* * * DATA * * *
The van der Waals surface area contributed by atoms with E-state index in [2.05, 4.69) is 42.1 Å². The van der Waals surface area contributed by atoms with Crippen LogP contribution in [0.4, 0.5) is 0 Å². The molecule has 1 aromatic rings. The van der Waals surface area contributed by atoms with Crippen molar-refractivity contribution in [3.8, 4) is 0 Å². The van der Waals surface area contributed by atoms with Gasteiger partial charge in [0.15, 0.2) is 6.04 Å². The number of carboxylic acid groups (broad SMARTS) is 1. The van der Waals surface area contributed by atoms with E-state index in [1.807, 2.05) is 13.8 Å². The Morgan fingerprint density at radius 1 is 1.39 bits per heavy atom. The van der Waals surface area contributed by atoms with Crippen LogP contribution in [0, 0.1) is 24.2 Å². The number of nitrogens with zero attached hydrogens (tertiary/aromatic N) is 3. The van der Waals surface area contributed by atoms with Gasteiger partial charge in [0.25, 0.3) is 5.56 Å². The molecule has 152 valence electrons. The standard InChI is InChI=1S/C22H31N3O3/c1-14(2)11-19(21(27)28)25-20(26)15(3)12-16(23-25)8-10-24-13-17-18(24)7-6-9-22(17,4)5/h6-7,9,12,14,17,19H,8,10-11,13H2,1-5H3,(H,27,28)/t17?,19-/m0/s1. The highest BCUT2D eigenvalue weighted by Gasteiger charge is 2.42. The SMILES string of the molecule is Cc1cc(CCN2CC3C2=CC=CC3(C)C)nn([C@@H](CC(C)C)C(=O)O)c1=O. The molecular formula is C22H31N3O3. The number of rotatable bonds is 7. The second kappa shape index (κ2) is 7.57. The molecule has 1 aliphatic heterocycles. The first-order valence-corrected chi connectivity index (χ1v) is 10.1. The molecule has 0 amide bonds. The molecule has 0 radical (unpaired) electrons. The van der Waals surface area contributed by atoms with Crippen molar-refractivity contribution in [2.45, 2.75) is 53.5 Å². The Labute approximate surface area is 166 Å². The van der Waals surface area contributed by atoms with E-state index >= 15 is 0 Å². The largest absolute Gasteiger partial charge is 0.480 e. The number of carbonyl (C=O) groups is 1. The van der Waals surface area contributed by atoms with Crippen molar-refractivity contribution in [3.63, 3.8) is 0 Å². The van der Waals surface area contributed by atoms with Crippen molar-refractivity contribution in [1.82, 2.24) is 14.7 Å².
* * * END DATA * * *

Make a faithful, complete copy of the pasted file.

The van der Waals surface area contributed by atoms with E-state index in [2.05, 4.69) is 42.1 Å². The van der Waals surface area contributed by atoms with Crippen LogP contribution in [0.4, 0.5) is 0 Å². The molecule has 1 aromatic rings. The van der Waals surface area contributed by atoms with Crippen molar-refractivity contribution in [3.8, 4) is 0 Å². The van der Waals surface area contributed by atoms with Gasteiger partial charge in [0.15, 0.2) is 6.04 Å². The number of carboxylic acid groups (broad SMARTS) is 1. The van der Waals surface area contributed by atoms with E-state index in [1.807, 2.05) is 13.8 Å². The Morgan fingerprint density at radius 1 is 1.39 bits per heavy atom. The van der Waals surface area contributed by atoms with Crippen LogP contribution in [0, 0.1) is 24.2 Å². The number of nitrogens with zero attached hydrogens (tertiary/aromatic N) is 3. The van der Waals surface area contributed by atoms with Gasteiger partial charge in [0.25, 0.3) is 5.56 Å². The molecule has 152 valence electrons. The standard InChI is InChI=1S/C22H31N3O3/c1-14(2)11-19(21(27)28)25-20(26)15(3)12-16(23-25)8-10-24-13-17-18(24)7-6-9-22(17,4)5/h6-7,9,12,14,17,19H,8,10-11,13H2,1-5H3,(H,27,28)/t17?,19-/m0/s1. The highest BCUT2D eigenvalue weighted by Gasteiger charge is 2.42. The SMILES string of the molecule is Cc1cc(CCN2CC3C2=CC=CC3(C)C)nn([C@@H](CC(C)C)C(=O)O)c1=O. The molecular formula is C22H31N3O3. The number of rotatable bonds is 7. The second kappa shape index (κ2) is 7.57. The molecule has 1 aliphatic heterocycles. The first-order valence-corrected chi connectivity index (χ1v) is 10.1. The molecule has 0 amide bonds. The molecule has 0 radical (unpaired) electrons. The van der Waals surface area contributed by atoms with Crippen molar-refractivity contribution in [2.45, 2.75) is 53.5 Å². The Labute approximate surface area is 166 Å². The van der Waals surface area contributed by atoms with E-state index >= 15 is 0 Å². The largest absolute Gasteiger partial charge is 0.480 e. The number of carbonyl (C=O) groups is 1. The van der Waals surface area contributed by atoms with Crippen molar-refractivity contribution in [3.63, 3.8) is 0 Å². The van der Waals surface area contributed by atoms with Crippen molar-refractivity contribution in [1.82, 2.24) is 14.7 Å².